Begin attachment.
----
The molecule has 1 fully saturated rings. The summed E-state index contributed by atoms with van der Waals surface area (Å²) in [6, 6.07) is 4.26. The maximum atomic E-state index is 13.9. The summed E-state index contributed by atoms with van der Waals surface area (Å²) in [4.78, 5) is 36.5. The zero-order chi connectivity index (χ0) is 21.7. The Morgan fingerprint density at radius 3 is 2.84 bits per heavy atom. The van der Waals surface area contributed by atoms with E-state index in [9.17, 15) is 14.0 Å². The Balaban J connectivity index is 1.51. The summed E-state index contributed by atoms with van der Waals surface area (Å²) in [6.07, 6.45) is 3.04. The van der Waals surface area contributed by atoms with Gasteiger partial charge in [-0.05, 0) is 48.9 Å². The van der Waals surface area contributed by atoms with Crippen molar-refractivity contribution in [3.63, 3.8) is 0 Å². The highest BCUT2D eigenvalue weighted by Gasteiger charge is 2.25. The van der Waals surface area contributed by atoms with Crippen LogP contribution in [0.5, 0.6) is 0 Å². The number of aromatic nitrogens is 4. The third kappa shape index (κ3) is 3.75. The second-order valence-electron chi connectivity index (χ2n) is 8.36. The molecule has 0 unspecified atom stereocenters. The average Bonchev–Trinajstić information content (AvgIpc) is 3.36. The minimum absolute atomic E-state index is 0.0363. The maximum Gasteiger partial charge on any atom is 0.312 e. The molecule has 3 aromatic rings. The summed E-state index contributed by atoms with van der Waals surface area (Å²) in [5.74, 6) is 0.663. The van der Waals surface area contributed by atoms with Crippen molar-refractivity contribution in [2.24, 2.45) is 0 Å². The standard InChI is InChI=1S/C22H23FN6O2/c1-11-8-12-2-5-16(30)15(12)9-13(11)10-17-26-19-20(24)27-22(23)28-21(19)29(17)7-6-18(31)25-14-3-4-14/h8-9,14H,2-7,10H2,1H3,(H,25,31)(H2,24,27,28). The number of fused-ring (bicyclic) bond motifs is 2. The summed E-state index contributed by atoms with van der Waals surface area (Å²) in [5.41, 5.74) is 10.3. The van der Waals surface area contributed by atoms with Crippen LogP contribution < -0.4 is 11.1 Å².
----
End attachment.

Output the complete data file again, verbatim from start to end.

The molecule has 1 fully saturated rings. The summed E-state index contributed by atoms with van der Waals surface area (Å²) in [6, 6.07) is 4.26. The maximum atomic E-state index is 13.9. The summed E-state index contributed by atoms with van der Waals surface area (Å²) in [4.78, 5) is 36.5. The zero-order chi connectivity index (χ0) is 21.7. The Morgan fingerprint density at radius 3 is 2.84 bits per heavy atom. The van der Waals surface area contributed by atoms with E-state index in [9.17, 15) is 14.0 Å². The Balaban J connectivity index is 1.51. The summed E-state index contributed by atoms with van der Waals surface area (Å²) in [6.07, 6.45) is 3.04. The van der Waals surface area contributed by atoms with Gasteiger partial charge in [-0.05, 0) is 48.9 Å². The van der Waals surface area contributed by atoms with Crippen molar-refractivity contribution in [3.63, 3.8) is 0 Å². The highest BCUT2D eigenvalue weighted by Gasteiger charge is 2.25. The van der Waals surface area contributed by atoms with Crippen LogP contribution in [0.5, 0.6) is 0 Å². The number of aromatic nitrogens is 4. The third kappa shape index (κ3) is 3.75. The second-order valence-electron chi connectivity index (χ2n) is 8.36. The molecule has 0 unspecified atom stereocenters. The average Bonchev–Trinajstić information content (AvgIpc) is 3.36. The minimum absolute atomic E-state index is 0.0363. The maximum Gasteiger partial charge on any atom is 0.312 e. The molecule has 3 aromatic rings. The summed E-state index contributed by atoms with van der Waals surface area (Å²) in [5.74, 6) is 0.663. The van der Waals surface area contributed by atoms with Crippen molar-refractivity contribution in [2.24, 2.45) is 0 Å². The standard InChI is InChI=1S/C22H23FN6O2/c1-11-8-12-2-5-16(30)15(12)9-13(11)10-17-26-19-20(24)27-22(23)28-21(19)29(17)7-6-18(31)25-14-3-4-14/h8-9,14H,2-7,10H2,1H3,(H,25,31)(H2,24,27,28). The number of fused-ring (bicyclic) bond motifs is 2. The summed E-state index contributed by atoms with van der Waals surface area (Å²) in [5.41, 5.74) is 10.3. The van der Waals surface area contributed by atoms with Crippen LogP contribution < -0.4 is 11.1 Å².